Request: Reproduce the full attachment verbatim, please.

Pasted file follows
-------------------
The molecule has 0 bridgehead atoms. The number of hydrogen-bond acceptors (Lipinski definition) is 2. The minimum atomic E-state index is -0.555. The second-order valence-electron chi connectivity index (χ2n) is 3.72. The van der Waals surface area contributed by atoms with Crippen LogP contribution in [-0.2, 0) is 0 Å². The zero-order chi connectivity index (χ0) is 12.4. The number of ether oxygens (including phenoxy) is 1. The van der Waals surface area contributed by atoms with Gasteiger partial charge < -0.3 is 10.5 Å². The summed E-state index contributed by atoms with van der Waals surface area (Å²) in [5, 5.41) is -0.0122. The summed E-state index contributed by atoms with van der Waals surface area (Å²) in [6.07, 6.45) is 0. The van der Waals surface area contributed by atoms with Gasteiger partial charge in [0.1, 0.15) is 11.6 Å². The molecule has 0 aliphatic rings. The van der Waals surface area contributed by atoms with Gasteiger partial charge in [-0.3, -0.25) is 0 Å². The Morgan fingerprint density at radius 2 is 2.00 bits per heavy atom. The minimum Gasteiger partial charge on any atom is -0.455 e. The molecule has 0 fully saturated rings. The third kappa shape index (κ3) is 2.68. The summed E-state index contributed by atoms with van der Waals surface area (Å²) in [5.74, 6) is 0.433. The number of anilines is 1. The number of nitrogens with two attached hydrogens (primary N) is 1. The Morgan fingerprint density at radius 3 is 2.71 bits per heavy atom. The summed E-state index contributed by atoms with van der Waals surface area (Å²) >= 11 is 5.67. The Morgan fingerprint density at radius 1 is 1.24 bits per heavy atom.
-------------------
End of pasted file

The molecule has 0 bridgehead atoms. The number of hydrogen-bond acceptors (Lipinski definition) is 2. The minimum atomic E-state index is -0.555. The second-order valence-electron chi connectivity index (χ2n) is 3.72. The van der Waals surface area contributed by atoms with Crippen LogP contribution in [-0.2, 0) is 0 Å². The zero-order chi connectivity index (χ0) is 12.4. The number of ether oxygens (including phenoxy) is 1. The van der Waals surface area contributed by atoms with Gasteiger partial charge < -0.3 is 10.5 Å². The summed E-state index contributed by atoms with van der Waals surface area (Å²) in [5, 5.41) is -0.0122. The summed E-state index contributed by atoms with van der Waals surface area (Å²) in [6.07, 6.45) is 0. The van der Waals surface area contributed by atoms with Gasteiger partial charge in [0.1, 0.15) is 11.6 Å². The molecule has 0 aliphatic rings. The van der Waals surface area contributed by atoms with Gasteiger partial charge in [-0.3, -0.25) is 0 Å². The Morgan fingerprint density at radius 2 is 2.00 bits per heavy atom. The minimum Gasteiger partial charge on any atom is -0.455 e. The molecule has 0 fully saturated rings. The third kappa shape index (κ3) is 2.68. The summed E-state index contributed by atoms with van der Waals surface area (Å²) in [5.74, 6) is 0.433. The number of anilines is 1. The number of nitrogens with two attached hydrogens (primary N) is 1. The Morgan fingerprint density at radius 3 is 2.71 bits per heavy atom. The summed E-state index contributed by atoms with van der Waals surface area (Å²) >= 11 is 5.67. The Morgan fingerprint density at radius 1 is 1.24 bits per heavy atom.